People understand hyperbole through intent of communication, Stanford researcher says

Stanford scholar Noah Goodman found that people understand nonliteral language – metaphor, hyperbole and exaggerated statements – when they focus on the intent behind the communication.

L.A. Cicero Noah Goodman

Noah Goodman, director of Stanford's Computation and Cognition Lab, explores the ways people communicate meaning through figurative language.

People tend to understand nonliteral language – metaphor, hyperbole and exaggerated statements – when they realize the purpose of the communication, according to new Stanford research.

Noah Goodman, an assistant professor of psychology at Stanford, believes that figurative language – the nuanced ways that people use language to communicate meanings different than the literal meaning of their words – is one of the deepest mysteries of human communication.

"Human communication," he said, "is rife with nonliteral language that includes metaphor, irony and hyperbole. When we say 'Juliet is the sun' or 'That watch cost a million dollars,' listeners read through the direct meanings – which are often false if taken literally – to understand subtle connotations."

'Sharp' vs. 'round' numbers

To understand this communication dynamic, Goodman, director of the Computation and Cognition Lab at Stanford, and his colleagues used computational modeling. Stanford graduate student Justine Kao was the first author on the paper, which included co-authors Jean Wu, a former graduate student at Stanford, and Leon Bergen of the Massachusetts Institute of Technology.

In their lab, they develop computational models that use pragmatic reasoning to interpret metaphorical utterances. Their research for this particular project involved four online experiments with 340 subjects.

Participants in the experiments read different scenarios involving hyperbole. For example, a person bought a watch and was asked by a friend whether it was expensive. That person responded with different figures, ranging from low- to high-cost figures – such as $50, $51, $10,000 or $10,001. Given this, the participants rated the probability of the purchaser thinking it was an expensive watch or not.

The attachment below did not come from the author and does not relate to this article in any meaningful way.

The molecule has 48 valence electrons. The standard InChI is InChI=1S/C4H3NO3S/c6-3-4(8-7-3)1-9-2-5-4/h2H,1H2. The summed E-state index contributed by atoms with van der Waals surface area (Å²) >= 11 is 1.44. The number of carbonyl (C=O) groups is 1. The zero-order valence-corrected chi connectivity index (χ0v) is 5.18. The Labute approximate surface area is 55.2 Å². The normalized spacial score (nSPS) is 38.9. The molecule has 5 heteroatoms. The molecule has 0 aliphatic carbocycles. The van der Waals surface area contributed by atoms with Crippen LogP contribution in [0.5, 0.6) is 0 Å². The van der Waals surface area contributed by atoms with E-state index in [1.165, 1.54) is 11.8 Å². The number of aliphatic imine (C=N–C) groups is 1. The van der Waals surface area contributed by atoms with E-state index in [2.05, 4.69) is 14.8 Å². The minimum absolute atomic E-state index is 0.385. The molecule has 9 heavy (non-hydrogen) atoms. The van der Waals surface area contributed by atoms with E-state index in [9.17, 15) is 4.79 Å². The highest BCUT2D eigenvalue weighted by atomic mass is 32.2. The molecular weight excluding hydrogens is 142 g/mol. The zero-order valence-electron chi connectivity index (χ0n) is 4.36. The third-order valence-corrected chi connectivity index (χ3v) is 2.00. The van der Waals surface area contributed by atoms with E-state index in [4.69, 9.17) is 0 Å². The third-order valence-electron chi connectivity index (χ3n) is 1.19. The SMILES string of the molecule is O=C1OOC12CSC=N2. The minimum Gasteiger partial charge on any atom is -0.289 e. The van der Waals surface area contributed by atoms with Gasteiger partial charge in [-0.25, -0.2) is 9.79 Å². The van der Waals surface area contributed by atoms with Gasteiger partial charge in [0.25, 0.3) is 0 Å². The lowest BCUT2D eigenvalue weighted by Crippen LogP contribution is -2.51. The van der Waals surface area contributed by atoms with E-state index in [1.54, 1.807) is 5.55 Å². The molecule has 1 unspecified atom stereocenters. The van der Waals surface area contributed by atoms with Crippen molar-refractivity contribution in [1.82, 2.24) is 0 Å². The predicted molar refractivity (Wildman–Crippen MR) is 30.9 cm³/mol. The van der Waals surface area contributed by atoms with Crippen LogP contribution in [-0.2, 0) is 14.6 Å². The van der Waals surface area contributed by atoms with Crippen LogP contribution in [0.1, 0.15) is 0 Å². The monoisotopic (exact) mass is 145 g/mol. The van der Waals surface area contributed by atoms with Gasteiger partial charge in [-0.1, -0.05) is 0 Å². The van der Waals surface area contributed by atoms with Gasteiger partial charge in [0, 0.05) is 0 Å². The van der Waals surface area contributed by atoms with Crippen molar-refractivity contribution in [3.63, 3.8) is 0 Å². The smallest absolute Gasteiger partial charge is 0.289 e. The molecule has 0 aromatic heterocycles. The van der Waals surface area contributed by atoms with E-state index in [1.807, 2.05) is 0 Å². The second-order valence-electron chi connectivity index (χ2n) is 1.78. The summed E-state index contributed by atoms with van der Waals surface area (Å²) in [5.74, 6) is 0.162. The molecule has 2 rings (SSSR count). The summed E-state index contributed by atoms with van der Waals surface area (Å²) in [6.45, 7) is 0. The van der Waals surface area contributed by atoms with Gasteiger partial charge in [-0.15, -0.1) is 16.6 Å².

People tended to interpret "sharp numbers" – such as a watch costing $51 – more precisely than "round numbers," as in a watch costing $50. 

The findings suggest that even creative and figurative language may follow predictable and rational principles.

Kao said, "This research advances our understanding of communication by providing evidence that reasoning about a speaker's goals is critical for understanding nonliteral language. We were able to capture nuanced and nonliteral interpretations of number words using a computational model."

Common ground

The research showed that if listeners are trying to understand the topic and goal of communication as well as the underlying subtext – that which is not expressed explicitly – they're better able to truly understand the utterance. A sense of common knowledge about what is being described or expressed is also important. Speakers and listeners assume that individuals are rational agents who use common ground and reference points to best maximize information.

As Kao put it, "There is still a long way to go before computers can understand Shakespeare, but it is a start."

Goodman offered this example: Imagine someone describing a new restaurant, and she says, "It took 30 minutes to get a table." People are most likely to interpret this to mean she waited about 30 minutes. But if she says, "It took a million years to get a table," people will probably interpret this to mean that the wait was shorter than a million years, but that the person thinks it was much too long.

"One of the most fascinating facts about communication is that people do not always mean what they say – a crucial part of the listener's job is to understand an utterance even when its literal meaning is false," the researchers wrote. 

Goodman said the computational model he and his colleagues use to understand nonliteral utterances integrates empirically measured background knowledge, communication principles and reasoning about communication goals.

What is next in line research-wise?

Goodman and the others said they believe that the same ideas and techniques can extend to metaphor, irony and many other uses of language. For example, they have a promising initial exploration of "is a" metaphors such as "your lawyer is a shark," Goodman said.

"Beyond these cases of figurative speech, the overall mathematical framework is beginning to give a precise theory of natural language understanding that takes into account context, intention and many subtle shades of meaning," he said, adding, "There is a lot more work to do."

Noah Goodman, Psychology: (617) 955-9608,

Clifton B. Parker, Stanford News Service: (650) 725-0224,